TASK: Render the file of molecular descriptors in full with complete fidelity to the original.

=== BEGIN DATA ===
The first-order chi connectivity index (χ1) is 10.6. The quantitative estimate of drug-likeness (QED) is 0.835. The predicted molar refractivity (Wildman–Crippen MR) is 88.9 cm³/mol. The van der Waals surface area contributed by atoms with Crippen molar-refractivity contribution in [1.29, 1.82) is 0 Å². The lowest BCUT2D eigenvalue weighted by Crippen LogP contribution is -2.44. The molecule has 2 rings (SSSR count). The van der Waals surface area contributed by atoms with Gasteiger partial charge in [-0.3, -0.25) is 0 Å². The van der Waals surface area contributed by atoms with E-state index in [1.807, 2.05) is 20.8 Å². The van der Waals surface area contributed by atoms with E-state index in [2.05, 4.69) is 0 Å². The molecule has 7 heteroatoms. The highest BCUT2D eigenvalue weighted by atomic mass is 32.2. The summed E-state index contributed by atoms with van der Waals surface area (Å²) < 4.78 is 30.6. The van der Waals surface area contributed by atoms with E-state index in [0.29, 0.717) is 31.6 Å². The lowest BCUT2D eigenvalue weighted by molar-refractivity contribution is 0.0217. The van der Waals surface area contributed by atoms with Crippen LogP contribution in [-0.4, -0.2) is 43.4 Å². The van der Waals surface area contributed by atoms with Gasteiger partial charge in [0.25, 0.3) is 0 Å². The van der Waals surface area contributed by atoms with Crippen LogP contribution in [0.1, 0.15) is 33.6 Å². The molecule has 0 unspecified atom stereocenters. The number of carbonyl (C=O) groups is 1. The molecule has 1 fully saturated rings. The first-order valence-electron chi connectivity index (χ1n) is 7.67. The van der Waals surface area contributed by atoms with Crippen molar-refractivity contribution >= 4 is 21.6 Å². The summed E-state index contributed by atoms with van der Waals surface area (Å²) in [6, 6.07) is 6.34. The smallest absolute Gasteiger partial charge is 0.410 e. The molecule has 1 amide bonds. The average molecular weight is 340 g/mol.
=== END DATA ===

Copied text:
The first-order chi connectivity index (χ1) is 10.6. The quantitative estimate of drug-likeness (QED) is 0.835. The predicted molar refractivity (Wildman–Crippen MR) is 88.9 cm³/mol. The van der Waals surface area contributed by atoms with Crippen molar-refractivity contribution in [1.29, 1.82) is 0 Å². The lowest BCUT2D eigenvalue weighted by Crippen LogP contribution is -2.44. The molecule has 2 rings (SSSR count). The van der Waals surface area contributed by atoms with Gasteiger partial charge in [-0.3, -0.25) is 0 Å². The van der Waals surface area contributed by atoms with E-state index in [1.807, 2.05) is 20.8 Å². The van der Waals surface area contributed by atoms with E-state index in [2.05, 4.69) is 0 Å². The molecule has 7 heteroatoms. The highest BCUT2D eigenvalue weighted by atomic mass is 32.2. The summed E-state index contributed by atoms with van der Waals surface area (Å²) < 4.78 is 30.6. The van der Waals surface area contributed by atoms with E-state index in [0.29, 0.717) is 31.6 Å². The lowest BCUT2D eigenvalue weighted by molar-refractivity contribution is 0.0217. The van der Waals surface area contributed by atoms with Crippen LogP contribution in [-0.4, -0.2) is 43.4 Å². The van der Waals surface area contributed by atoms with Gasteiger partial charge in [0.25, 0.3) is 0 Å². The van der Waals surface area contributed by atoms with Crippen LogP contribution in [0.1, 0.15) is 33.6 Å². The molecule has 0 unspecified atom stereocenters. The number of carbonyl (C=O) groups is 1. The molecule has 1 fully saturated rings. The first-order valence-electron chi connectivity index (χ1n) is 7.67. The van der Waals surface area contributed by atoms with Crippen molar-refractivity contribution >= 4 is 21.6 Å². The summed E-state index contributed by atoms with van der Waals surface area (Å²) in [6, 6.07) is 6.34. The smallest absolute Gasteiger partial charge is 0.410 e. The molecule has 1 amide bonds. The average molecular weight is 340 g/mol.